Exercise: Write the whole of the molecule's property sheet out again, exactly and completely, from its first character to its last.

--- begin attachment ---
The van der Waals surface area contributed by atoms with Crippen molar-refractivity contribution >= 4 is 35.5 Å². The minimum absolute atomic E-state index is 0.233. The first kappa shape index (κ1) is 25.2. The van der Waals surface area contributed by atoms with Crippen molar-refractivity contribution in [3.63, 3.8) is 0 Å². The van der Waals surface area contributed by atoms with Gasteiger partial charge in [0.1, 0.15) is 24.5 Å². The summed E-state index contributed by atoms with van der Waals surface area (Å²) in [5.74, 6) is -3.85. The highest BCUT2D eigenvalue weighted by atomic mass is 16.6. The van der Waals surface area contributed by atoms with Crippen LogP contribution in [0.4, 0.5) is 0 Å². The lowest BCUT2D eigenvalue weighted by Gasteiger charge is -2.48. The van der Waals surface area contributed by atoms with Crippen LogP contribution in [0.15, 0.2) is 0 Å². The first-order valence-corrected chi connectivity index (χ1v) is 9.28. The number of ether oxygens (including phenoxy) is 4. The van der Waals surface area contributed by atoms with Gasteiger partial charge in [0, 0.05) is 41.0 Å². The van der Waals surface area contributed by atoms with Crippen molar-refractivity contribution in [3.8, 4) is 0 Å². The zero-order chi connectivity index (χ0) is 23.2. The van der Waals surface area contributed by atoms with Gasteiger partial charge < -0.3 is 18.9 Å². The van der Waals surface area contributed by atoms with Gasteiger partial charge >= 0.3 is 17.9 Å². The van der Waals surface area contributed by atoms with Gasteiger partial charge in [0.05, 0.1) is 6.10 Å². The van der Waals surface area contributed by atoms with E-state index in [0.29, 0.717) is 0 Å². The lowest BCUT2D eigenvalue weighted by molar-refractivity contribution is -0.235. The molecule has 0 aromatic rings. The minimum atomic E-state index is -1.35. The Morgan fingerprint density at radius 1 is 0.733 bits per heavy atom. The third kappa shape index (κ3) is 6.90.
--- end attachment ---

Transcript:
The van der Waals surface area contributed by atoms with Crippen molar-refractivity contribution >= 4 is 35.5 Å². The minimum absolute atomic E-state index is 0.233. The first kappa shape index (κ1) is 25.2. The van der Waals surface area contributed by atoms with Crippen molar-refractivity contribution in [3.63, 3.8) is 0 Å². The van der Waals surface area contributed by atoms with Gasteiger partial charge in [0.1, 0.15) is 24.5 Å². The summed E-state index contributed by atoms with van der Waals surface area (Å²) in [5.74, 6) is -3.85. The highest BCUT2D eigenvalue weighted by atomic mass is 16.6. The van der Waals surface area contributed by atoms with Crippen LogP contribution in [0.4, 0.5) is 0 Å². The lowest BCUT2D eigenvalue weighted by Gasteiger charge is -2.48. The van der Waals surface area contributed by atoms with Crippen LogP contribution in [0.15, 0.2) is 0 Å². The first-order valence-corrected chi connectivity index (χ1v) is 9.28. The number of ether oxygens (including phenoxy) is 4. The van der Waals surface area contributed by atoms with Gasteiger partial charge in [0, 0.05) is 41.0 Å². The van der Waals surface area contributed by atoms with Crippen molar-refractivity contribution in [3.8, 4) is 0 Å². The zero-order chi connectivity index (χ0) is 23.2. The van der Waals surface area contributed by atoms with Gasteiger partial charge < -0.3 is 18.9 Å². The van der Waals surface area contributed by atoms with Gasteiger partial charge >= 0.3 is 17.9 Å². The van der Waals surface area contributed by atoms with Gasteiger partial charge in [0.05, 0.1) is 6.10 Å². The van der Waals surface area contributed by atoms with E-state index in [0.29, 0.717) is 0 Å². The lowest BCUT2D eigenvalue weighted by molar-refractivity contribution is -0.235. The molecule has 0 aromatic rings. The minimum atomic E-state index is -1.35. The Morgan fingerprint density at radius 1 is 0.733 bits per heavy atom. The third kappa shape index (κ3) is 6.90.